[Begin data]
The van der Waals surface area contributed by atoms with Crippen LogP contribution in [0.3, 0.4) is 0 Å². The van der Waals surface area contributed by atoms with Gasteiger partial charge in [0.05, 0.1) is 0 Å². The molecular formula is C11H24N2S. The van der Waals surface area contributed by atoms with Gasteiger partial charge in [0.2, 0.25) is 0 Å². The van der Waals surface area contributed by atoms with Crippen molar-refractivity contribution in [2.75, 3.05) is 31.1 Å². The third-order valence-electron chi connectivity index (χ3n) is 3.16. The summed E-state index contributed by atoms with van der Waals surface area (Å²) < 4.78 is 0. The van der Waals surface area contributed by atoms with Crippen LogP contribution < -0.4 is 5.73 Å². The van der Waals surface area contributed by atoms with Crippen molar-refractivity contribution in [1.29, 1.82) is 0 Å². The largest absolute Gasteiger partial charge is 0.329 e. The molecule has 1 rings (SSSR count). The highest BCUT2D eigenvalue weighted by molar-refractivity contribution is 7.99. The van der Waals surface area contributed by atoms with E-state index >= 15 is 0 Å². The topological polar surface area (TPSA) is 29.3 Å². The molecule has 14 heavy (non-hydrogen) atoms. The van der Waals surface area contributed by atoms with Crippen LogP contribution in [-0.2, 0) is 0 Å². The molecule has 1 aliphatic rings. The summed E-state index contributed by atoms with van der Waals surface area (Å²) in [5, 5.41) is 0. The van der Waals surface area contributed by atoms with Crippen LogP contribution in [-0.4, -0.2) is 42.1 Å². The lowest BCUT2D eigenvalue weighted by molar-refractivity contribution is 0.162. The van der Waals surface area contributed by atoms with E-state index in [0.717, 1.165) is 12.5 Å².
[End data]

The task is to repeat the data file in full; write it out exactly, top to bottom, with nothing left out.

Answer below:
The van der Waals surface area contributed by atoms with Crippen LogP contribution in [0.3, 0.4) is 0 Å². The van der Waals surface area contributed by atoms with Gasteiger partial charge in [0.05, 0.1) is 0 Å². The molecular formula is C11H24N2S. The van der Waals surface area contributed by atoms with Gasteiger partial charge in [0.2, 0.25) is 0 Å². The van der Waals surface area contributed by atoms with Crippen molar-refractivity contribution in [2.75, 3.05) is 31.1 Å². The third-order valence-electron chi connectivity index (χ3n) is 3.16. The summed E-state index contributed by atoms with van der Waals surface area (Å²) < 4.78 is 0. The van der Waals surface area contributed by atoms with Crippen LogP contribution < -0.4 is 5.73 Å². The van der Waals surface area contributed by atoms with Crippen molar-refractivity contribution in [1.29, 1.82) is 0 Å². The largest absolute Gasteiger partial charge is 0.329 e. The molecule has 1 rings (SSSR count). The highest BCUT2D eigenvalue weighted by molar-refractivity contribution is 7.99. The van der Waals surface area contributed by atoms with E-state index >= 15 is 0 Å². The topological polar surface area (TPSA) is 29.3 Å². The molecule has 14 heavy (non-hydrogen) atoms. The van der Waals surface area contributed by atoms with Crippen LogP contribution in [-0.2, 0) is 0 Å². The molecule has 1 aliphatic rings. The summed E-state index contributed by atoms with van der Waals surface area (Å²) in [5, 5.41) is 0. The van der Waals surface area contributed by atoms with Crippen LogP contribution in [-0.4, -0.2) is 42.1 Å². The lowest BCUT2D eigenvalue weighted by molar-refractivity contribution is 0.162. The van der Waals surface area contributed by atoms with E-state index in [0.717, 1.165) is 12.5 Å².